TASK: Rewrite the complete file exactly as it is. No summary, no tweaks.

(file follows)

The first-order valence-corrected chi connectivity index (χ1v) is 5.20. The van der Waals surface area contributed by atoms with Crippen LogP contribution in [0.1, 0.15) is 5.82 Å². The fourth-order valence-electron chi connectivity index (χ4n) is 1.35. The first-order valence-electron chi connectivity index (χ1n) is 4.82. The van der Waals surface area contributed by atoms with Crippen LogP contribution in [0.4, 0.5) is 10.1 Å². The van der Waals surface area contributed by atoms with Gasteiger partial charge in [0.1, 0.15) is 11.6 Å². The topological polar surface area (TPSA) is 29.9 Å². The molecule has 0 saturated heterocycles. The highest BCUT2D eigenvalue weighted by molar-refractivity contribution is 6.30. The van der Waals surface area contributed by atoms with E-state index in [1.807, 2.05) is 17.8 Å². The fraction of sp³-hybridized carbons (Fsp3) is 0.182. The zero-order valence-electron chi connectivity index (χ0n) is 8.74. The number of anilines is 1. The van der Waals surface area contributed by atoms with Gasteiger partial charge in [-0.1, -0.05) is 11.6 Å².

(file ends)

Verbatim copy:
The first-order valence-corrected chi connectivity index (χ1v) is 5.20. The van der Waals surface area contributed by atoms with Crippen LogP contribution in [0.1, 0.15) is 5.82 Å². The fourth-order valence-electron chi connectivity index (χ4n) is 1.35. The first-order valence-electron chi connectivity index (χ1n) is 4.82. The van der Waals surface area contributed by atoms with Crippen LogP contribution in [0.4, 0.5) is 10.1 Å². The van der Waals surface area contributed by atoms with Gasteiger partial charge in [0.1, 0.15) is 11.6 Å². The topological polar surface area (TPSA) is 29.9 Å². The molecule has 0 saturated heterocycles. The highest BCUT2D eigenvalue weighted by molar-refractivity contribution is 6.30. The van der Waals surface area contributed by atoms with E-state index in [1.807, 2.05) is 17.8 Å². The fraction of sp³-hybridized carbons (Fsp3) is 0.182. The zero-order valence-electron chi connectivity index (χ0n) is 8.74. The number of anilines is 1. The van der Waals surface area contributed by atoms with Gasteiger partial charge in [-0.1, -0.05) is 11.6 Å².